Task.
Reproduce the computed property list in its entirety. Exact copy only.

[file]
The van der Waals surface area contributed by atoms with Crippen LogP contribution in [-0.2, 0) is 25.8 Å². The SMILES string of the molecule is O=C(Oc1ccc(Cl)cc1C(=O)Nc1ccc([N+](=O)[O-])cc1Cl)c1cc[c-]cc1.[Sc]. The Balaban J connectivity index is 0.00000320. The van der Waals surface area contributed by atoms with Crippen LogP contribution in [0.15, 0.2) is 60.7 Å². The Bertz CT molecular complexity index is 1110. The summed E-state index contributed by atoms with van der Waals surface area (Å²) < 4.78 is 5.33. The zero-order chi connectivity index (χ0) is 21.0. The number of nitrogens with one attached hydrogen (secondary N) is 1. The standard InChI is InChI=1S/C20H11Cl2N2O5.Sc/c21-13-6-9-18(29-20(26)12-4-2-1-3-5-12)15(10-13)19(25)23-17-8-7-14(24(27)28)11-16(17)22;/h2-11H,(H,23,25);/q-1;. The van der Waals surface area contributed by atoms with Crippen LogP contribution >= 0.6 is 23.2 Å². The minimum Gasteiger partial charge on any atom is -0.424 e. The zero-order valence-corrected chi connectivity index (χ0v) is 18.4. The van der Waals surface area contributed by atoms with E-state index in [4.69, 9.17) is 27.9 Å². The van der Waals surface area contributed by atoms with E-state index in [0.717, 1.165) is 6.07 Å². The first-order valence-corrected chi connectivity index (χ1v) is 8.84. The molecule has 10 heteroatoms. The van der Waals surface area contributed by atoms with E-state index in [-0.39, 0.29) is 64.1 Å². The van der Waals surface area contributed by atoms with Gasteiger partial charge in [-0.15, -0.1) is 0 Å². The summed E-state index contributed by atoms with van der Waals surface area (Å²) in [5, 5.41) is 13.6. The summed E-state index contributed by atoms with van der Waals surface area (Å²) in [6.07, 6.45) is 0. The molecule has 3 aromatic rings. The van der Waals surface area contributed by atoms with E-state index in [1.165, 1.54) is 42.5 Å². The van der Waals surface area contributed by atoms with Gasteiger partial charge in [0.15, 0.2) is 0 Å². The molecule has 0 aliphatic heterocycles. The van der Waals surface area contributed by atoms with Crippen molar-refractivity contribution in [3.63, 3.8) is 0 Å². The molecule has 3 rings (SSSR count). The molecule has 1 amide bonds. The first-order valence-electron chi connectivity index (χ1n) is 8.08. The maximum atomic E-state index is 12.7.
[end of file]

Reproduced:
The van der Waals surface area contributed by atoms with Crippen LogP contribution in [-0.2, 0) is 25.8 Å². The SMILES string of the molecule is O=C(Oc1ccc(Cl)cc1C(=O)Nc1ccc([N+](=O)[O-])cc1Cl)c1cc[c-]cc1.[Sc]. The Balaban J connectivity index is 0.00000320. The van der Waals surface area contributed by atoms with Crippen LogP contribution in [0.15, 0.2) is 60.7 Å². The Bertz CT molecular complexity index is 1110. The summed E-state index contributed by atoms with van der Waals surface area (Å²) < 4.78 is 5.33. The zero-order chi connectivity index (χ0) is 21.0. The number of nitrogens with one attached hydrogen (secondary N) is 1. The standard InChI is InChI=1S/C20H11Cl2N2O5.Sc/c21-13-6-9-18(29-20(26)12-4-2-1-3-5-12)15(10-13)19(25)23-17-8-7-14(24(27)28)11-16(17)22;/h2-11H,(H,23,25);/q-1;. The van der Waals surface area contributed by atoms with Crippen LogP contribution >= 0.6 is 23.2 Å². The minimum Gasteiger partial charge on any atom is -0.424 e. The zero-order valence-corrected chi connectivity index (χ0v) is 18.4. The van der Waals surface area contributed by atoms with E-state index in [4.69, 9.17) is 27.9 Å². The van der Waals surface area contributed by atoms with E-state index in [0.717, 1.165) is 6.07 Å². The first-order valence-corrected chi connectivity index (χ1v) is 8.84. The molecule has 10 heteroatoms. The van der Waals surface area contributed by atoms with E-state index in [-0.39, 0.29) is 64.1 Å². The van der Waals surface area contributed by atoms with Gasteiger partial charge in [-0.15, -0.1) is 0 Å². The summed E-state index contributed by atoms with van der Waals surface area (Å²) in [5, 5.41) is 13.6. The summed E-state index contributed by atoms with van der Waals surface area (Å²) in [6.07, 6.45) is 0. The molecule has 3 aromatic rings. The van der Waals surface area contributed by atoms with E-state index in [1.165, 1.54) is 42.5 Å². The van der Waals surface area contributed by atoms with Gasteiger partial charge in [0.15, 0.2) is 0 Å². The molecule has 0 aliphatic heterocycles. The van der Waals surface area contributed by atoms with Crippen molar-refractivity contribution in [3.63, 3.8) is 0 Å². The molecule has 3 rings (SSSR count). The molecule has 1 amide bonds. The first-order valence-electron chi connectivity index (χ1n) is 8.08. The maximum atomic E-state index is 12.7.